Audrey Young has looked at the Public Service Commission figures, and created a “league table” of the biggest spenders for the last year: “Education spend $237 million on consultants and contracting in the 2021 – 22 year, Health spent $154 million and the Minister of Social Development spent $116 million”.
National has now drawn attention to the central role of the “Big Four” business consultancies of Deloitte, KPMG, Ernst and Young (EY) and PricewaterhouseCoopers (PwC) in the spend-up. The calculations are that in the year that Labour took office, the Big Four were receiving contracts amounting to $57m, but that this figure had surged to $97m for 2022.
Deloitte was the biggest beneficiary according to National, earning $115.8m since Labour came into power. The next biggest beneficiaries since 2017 have been PwC ($93.6m), EY ($69.9m) and KPMG ($37.6m). In total, the Big Four have been paid $316.8m since Labour came to power.
The role of the consultocrats in the health system
The Big Four have been particularly busy in the health sector. BusinessDesk has discovered that during the pandemic, 40 per cent of the Ministry of Health’s Covid spend on consultants went to the Big Four. According to BusinessDesk’s Cécile Meier, “The Ministry of Health has spent nearly $200 million on consultants in the two years to July 2022, almost twice as much as it did in the four years prior.”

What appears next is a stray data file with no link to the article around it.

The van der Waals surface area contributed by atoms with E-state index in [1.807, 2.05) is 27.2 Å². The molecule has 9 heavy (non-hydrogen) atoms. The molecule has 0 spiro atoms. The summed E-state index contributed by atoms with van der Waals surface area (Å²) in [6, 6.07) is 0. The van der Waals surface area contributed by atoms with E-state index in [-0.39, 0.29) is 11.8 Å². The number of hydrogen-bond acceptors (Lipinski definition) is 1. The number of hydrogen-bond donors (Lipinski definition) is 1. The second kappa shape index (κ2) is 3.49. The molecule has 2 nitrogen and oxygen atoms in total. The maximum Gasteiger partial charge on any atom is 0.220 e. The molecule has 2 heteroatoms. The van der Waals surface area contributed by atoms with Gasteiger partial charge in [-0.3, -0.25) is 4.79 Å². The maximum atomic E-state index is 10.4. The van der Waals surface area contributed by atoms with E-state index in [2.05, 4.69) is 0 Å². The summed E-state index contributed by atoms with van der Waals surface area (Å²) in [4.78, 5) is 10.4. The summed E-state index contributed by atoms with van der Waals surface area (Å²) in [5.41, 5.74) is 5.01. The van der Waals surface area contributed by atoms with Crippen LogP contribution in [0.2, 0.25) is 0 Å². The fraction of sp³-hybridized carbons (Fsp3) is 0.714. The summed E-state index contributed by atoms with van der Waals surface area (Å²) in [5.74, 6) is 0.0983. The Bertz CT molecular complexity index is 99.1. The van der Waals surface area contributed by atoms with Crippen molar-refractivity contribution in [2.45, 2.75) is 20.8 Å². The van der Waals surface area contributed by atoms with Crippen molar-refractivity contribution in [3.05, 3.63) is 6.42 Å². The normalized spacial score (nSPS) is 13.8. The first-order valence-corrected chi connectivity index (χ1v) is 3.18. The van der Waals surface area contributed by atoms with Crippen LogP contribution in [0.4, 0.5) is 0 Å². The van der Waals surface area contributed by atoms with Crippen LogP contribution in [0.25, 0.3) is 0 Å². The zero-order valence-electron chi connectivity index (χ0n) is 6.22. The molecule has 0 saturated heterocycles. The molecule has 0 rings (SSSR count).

The use of consultants in health has become extremely unpopular amongst many health specialists and commentators. For example, BusinessDesk has reported the view of healthcare investor Michael Haskell that the use of consultants has become a “major problem”.
Here’s Haskell’s assessment of the situation: “Bureaucrats and external consultants tend to protect one another in a taxpayer-funded rort that goes a bit like this: the bureaucrat hires a high-priced team of consultants from PwC/Deloitte/KPMG/EY and pays them hundreds of thousands of taxpayer dollars and then the external consultant produces a report stating that the healthcare sector needs more funding for more bureaucrats, and then the cycle repeats itself.”
Haskell concludes: “Until this cycle stops, it will be very difficult to improve our healthcare sector to any material degree.”
He’s not the only one complaining. Health commentator Ian Powell has also been quoted saying “Relying on business consultants for health decisions is rather like asking Wayne Brown for advice on etiquette.”
But it’s outgoing Te Whatu Ora chair Rob Campbell’s analysis that needs the most attention. Prior to being fired last week, he announced that he was about to carry out a crackdown on the consultocrats in health, explaining “There has been a hollowing out of expertise in a number of areas in the health system in favour of consultancy companies”.
Campbell gave his own troubling assessment of the health consultocracy: “The more you hire consultants, the more the workforce gets weakened. Indeed, we have got people who are very good at their job being poached by consultancy companies so they can sell their services back to us… If we can’t cut the overall spend on external consultants, we won’t succeed in our aims. It’s as simple as that.”